It seems that almost daily there is more concern around the total dominance of the major social media platforms as they race to scoop up ever-larger portions of the world’s advertising budgets (would 100% be enough?). Of the plethora of negative stories around social media, three in the past week or so have caught Thailand Tatler’s eye.
The first was a survey of 5,000 school children in the UK commissioned by Digital Awareness UK and the Headmasters’ and Headmistresses’ Conference (HMC), which represents head teachers of independent schools around the world, looking at the impact of social media.
The Press Association reported that the survey showed 63% of those questioned would not care if social media did not exist and 71% had said they had taken temporary social media detoxes to escape the daily bombardment. While 56% said they were on the edge of addiction, 52% said that social media made them less confident about themselves and their lives.
Although 85% of pupils said they did not engage in portraying a fake version of themselves, more than 60% said they believed friends portrayed themselves in a fake manner. When asked to suggest ways to improve social media 71% wanted less advertising, 61% wanted to cut fake news and 49% wanted greater privacy.
What is most striking about this survey is that most of the respondents were in years nine, 10 and 11—in other words, the generation that will soon replace millennials as the most desired audience for luxury advertisers.
The second eye-catcher was a story that appeared in NBC News that was headlined Advertisers Getting Nervous About Their Marriage to Google, Facebook. The gist of the piece was that advertisers are getting seriously worried that their content is appearing alongside damaging content and they have doubts about the credibility of some of the claimed audience reach. As Russian hackers have used Facebook advertising to influence the outcome of the latest American presidential election, Google has been placing ads next to wacky conspiracy theories shown on its YouTube platform. Both Google and Facebook are doing their best to counteract this negative flow with Google saying in August that it would refund advertisers for ads placed on dodgy websites with fraudulent traffic counts, according to a Wall Street Journal report.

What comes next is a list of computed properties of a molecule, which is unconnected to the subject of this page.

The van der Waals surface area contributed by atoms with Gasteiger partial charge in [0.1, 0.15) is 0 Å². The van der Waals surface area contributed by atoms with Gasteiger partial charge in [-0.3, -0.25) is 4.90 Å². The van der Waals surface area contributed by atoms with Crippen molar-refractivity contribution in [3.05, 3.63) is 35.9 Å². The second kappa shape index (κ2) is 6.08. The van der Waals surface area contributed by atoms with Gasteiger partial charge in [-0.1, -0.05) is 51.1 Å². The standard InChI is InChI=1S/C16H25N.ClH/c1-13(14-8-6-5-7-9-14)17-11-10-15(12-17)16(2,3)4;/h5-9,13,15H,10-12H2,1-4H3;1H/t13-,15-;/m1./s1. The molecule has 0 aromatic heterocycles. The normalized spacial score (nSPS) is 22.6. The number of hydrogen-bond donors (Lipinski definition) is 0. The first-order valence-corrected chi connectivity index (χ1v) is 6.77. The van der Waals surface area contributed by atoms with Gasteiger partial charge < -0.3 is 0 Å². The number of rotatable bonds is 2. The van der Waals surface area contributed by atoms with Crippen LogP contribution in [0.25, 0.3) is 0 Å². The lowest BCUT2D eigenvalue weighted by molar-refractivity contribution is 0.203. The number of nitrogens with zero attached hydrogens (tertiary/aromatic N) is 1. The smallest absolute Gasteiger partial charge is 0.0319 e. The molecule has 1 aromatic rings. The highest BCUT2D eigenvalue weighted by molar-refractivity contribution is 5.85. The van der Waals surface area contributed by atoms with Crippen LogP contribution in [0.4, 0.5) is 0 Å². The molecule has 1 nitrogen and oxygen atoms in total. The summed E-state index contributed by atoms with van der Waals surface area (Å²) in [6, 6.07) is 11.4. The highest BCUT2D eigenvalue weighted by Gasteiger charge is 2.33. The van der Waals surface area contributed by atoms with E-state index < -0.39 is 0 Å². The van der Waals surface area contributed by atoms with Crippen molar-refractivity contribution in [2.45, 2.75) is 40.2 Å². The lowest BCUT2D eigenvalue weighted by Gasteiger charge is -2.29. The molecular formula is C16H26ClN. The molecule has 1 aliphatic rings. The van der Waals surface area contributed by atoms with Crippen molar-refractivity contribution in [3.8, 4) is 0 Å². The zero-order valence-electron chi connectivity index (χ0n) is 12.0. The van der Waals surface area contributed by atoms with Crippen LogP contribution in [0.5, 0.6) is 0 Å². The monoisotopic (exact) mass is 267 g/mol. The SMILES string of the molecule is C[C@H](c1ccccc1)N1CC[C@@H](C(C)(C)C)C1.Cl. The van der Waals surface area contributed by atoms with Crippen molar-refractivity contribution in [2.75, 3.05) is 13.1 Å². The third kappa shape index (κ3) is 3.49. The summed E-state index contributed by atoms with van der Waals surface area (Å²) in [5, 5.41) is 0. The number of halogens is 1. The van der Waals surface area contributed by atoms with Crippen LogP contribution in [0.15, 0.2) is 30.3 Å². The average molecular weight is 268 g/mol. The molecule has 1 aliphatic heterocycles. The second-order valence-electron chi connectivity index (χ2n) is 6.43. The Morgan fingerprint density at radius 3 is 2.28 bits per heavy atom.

The third talking point followed a problem that the beauty brand Dove got into this month when it tried to force a “clever” ad message into a three-second Facebook commercial. Putting aside the complete inadvisability of showing a black model seemingly transforming into a white model as she removes her top, the fact that advertisers think they have only three seconds to get their message across is perhaps the most telling.
Not too long ago, we attended a social media forum in Bangkok during which Facebook’s Asia chief predicted that the next big trend was seven-second commercials. Well now that forecast seems down to three-second ads, which is perhaps the maximum time that the emerging new social media consumer can stomach as an intrusion into their mobile device viewing.
We have all seen those ads on YouTube that give you five or so seconds before you can skip and we are guessing that everyone is just like us in waiting to hit that skip button as fast as we can.
So what does this add up to for luxury advertisers? Put at its starkest, social media advertising is fine if you can create non-controversial three-second ads that brilliantly put across the brand values you have spent billions creating over decades. And it is fine if you don’t mind those ads occasionally appearing next to fake news or hate content and you are not too concerned about the veracity of the audience size and demographic.
There are many other stories in the advertising and marketing trade media that voice the concerns of major advertisers and indeed the major platforms are working hard to address these serious issues. They will need to find a solution fast as those ninth, tenth and eleventh graders will soon be the target of the major brands’ ad dollars. If Facebook, Google and others don’t address their concerns then the massive disruption to the world of advertising is far from over and new and better ways of presenting quality advertising messages, within a compatible content environment and to clearly defined and measurable target audiences will soon start to emerge or—dare we say it—even re-emerge.
(If you liked this Thailand Tatler piece, read this: Opinion: Stars Don’t Come Cheap!)